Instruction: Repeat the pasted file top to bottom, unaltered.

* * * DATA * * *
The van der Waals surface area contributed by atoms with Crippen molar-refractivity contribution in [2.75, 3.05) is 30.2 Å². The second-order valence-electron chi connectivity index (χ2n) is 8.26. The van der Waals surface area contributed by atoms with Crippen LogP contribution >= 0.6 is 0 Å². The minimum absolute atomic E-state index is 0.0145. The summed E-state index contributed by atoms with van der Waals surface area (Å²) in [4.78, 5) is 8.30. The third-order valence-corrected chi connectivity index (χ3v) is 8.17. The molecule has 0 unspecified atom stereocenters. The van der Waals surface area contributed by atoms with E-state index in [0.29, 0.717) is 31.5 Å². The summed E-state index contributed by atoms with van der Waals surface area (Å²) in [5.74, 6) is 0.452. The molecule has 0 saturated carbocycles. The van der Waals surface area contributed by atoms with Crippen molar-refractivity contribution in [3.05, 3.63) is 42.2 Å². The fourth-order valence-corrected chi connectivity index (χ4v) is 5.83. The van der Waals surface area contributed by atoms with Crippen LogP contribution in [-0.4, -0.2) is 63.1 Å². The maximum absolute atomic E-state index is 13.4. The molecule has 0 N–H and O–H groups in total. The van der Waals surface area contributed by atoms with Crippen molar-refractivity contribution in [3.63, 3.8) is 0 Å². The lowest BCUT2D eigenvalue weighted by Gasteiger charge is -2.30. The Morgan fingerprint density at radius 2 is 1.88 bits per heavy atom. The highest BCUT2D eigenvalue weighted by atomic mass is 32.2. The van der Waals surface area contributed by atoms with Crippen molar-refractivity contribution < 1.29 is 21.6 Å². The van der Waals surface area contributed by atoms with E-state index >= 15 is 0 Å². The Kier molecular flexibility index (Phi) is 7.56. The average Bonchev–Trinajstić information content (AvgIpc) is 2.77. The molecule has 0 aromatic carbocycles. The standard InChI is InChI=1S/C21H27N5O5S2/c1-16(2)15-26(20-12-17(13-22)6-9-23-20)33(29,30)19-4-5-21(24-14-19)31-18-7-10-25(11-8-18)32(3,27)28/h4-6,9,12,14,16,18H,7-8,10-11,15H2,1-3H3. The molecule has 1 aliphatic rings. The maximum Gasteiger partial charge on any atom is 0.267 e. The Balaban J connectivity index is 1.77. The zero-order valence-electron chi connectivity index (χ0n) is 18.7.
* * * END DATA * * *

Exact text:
The van der Waals surface area contributed by atoms with Crippen molar-refractivity contribution in [2.75, 3.05) is 30.2 Å². The second-order valence-electron chi connectivity index (χ2n) is 8.26. The van der Waals surface area contributed by atoms with Crippen LogP contribution >= 0.6 is 0 Å². The minimum absolute atomic E-state index is 0.0145. The summed E-state index contributed by atoms with van der Waals surface area (Å²) in [4.78, 5) is 8.30. The third-order valence-corrected chi connectivity index (χ3v) is 8.17. The molecule has 0 unspecified atom stereocenters. The van der Waals surface area contributed by atoms with E-state index in [0.29, 0.717) is 31.5 Å². The summed E-state index contributed by atoms with van der Waals surface area (Å²) in [5.74, 6) is 0.452. The molecule has 0 saturated carbocycles. The van der Waals surface area contributed by atoms with Crippen molar-refractivity contribution in [3.05, 3.63) is 42.2 Å². The fourth-order valence-corrected chi connectivity index (χ4v) is 5.83. The van der Waals surface area contributed by atoms with Crippen LogP contribution in [-0.4, -0.2) is 63.1 Å². The maximum absolute atomic E-state index is 13.4. The molecule has 0 N–H and O–H groups in total. The van der Waals surface area contributed by atoms with Crippen molar-refractivity contribution in [3.63, 3.8) is 0 Å². The lowest BCUT2D eigenvalue weighted by Gasteiger charge is -2.30. The Morgan fingerprint density at radius 2 is 1.88 bits per heavy atom. The highest BCUT2D eigenvalue weighted by atomic mass is 32.2. The van der Waals surface area contributed by atoms with Crippen molar-refractivity contribution < 1.29 is 21.6 Å². The van der Waals surface area contributed by atoms with E-state index >= 15 is 0 Å². The Kier molecular flexibility index (Phi) is 7.56. The average Bonchev–Trinajstić information content (AvgIpc) is 2.77. The molecule has 0 aromatic carbocycles. The standard InChI is InChI=1S/C21H27N5O5S2/c1-16(2)15-26(20-12-17(13-22)6-9-23-20)33(29,30)19-4-5-21(24-14-19)31-18-7-10-25(11-8-18)32(3,27)28/h4-6,9,12,14,16,18H,7-8,10-11,15H2,1-3H3. The molecule has 1 aliphatic rings. The maximum Gasteiger partial charge on any atom is 0.267 e. The Balaban J connectivity index is 1.77. The zero-order valence-electron chi connectivity index (χ0n) is 18.7.